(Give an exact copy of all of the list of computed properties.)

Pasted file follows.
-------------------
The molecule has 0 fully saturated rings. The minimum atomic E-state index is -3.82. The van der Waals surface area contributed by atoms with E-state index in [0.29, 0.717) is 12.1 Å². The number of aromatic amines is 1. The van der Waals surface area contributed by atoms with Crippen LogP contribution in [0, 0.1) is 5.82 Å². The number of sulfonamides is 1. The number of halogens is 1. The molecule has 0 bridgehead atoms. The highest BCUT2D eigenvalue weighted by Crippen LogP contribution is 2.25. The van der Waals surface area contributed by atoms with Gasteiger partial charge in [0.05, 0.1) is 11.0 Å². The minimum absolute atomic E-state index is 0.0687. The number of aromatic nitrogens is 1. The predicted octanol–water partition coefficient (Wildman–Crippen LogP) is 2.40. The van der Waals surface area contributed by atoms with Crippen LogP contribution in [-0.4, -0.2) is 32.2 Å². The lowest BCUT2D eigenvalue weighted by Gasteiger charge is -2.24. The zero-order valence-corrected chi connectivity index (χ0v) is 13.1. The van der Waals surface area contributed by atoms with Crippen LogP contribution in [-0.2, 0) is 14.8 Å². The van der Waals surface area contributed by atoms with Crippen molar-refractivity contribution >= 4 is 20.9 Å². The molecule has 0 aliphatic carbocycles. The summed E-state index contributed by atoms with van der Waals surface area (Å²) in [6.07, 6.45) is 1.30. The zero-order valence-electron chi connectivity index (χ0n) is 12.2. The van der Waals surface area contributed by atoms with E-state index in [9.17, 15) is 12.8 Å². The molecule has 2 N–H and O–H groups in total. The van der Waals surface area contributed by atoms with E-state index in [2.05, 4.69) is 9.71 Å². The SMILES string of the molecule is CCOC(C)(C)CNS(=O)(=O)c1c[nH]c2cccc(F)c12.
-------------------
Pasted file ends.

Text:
The molecule has 0 fully saturated rings. The minimum atomic E-state index is -3.82. The van der Waals surface area contributed by atoms with E-state index in [0.29, 0.717) is 12.1 Å². The number of aromatic amines is 1. The van der Waals surface area contributed by atoms with Crippen LogP contribution in [0, 0.1) is 5.82 Å². The number of sulfonamides is 1. The number of halogens is 1. The molecule has 0 bridgehead atoms. The highest BCUT2D eigenvalue weighted by Crippen LogP contribution is 2.25. The van der Waals surface area contributed by atoms with Gasteiger partial charge in [0.05, 0.1) is 11.0 Å². The minimum absolute atomic E-state index is 0.0687. The number of aromatic nitrogens is 1. The predicted octanol–water partition coefficient (Wildman–Crippen LogP) is 2.40. The van der Waals surface area contributed by atoms with Crippen LogP contribution in [-0.4, -0.2) is 32.2 Å². The lowest BCUT2D eigenvalue weighted by Gasteiger charge is -2.24. The zero-order valence-corrected chi connectivity index (χ0v) is 13.1. The van der Waals surface area contributed by atoms with Crippen LogP contribution in [-0.2, 0) is 14.8 Å². The van der Waals surface area contributed by atoms with Crippen molar-refractivity contribution >= 4 is 20.9 Å². The molecule has 0 aliphatic carbocycles. The summed E-state index contributed by atoms with van der Waals surface area (Å²) in [6.07, 6.45) is 1.30. The zero-order valence-electron chi connectivity index (χ0n) is 12.2. The van der Waals surface area contributed by atoms with E-state index in [9.17, 15) is 12.8 Å². The molecule has 2 N–H and O–H groups in total. The van der Waals surface area contributed by atoms with E-state index in [2.05, 4.69) is 9.71 Å². The SMILES string of the molecule is CCOC(C)(C)CNS(=O)(=O)c1c[nH]c2cccc(F)c12.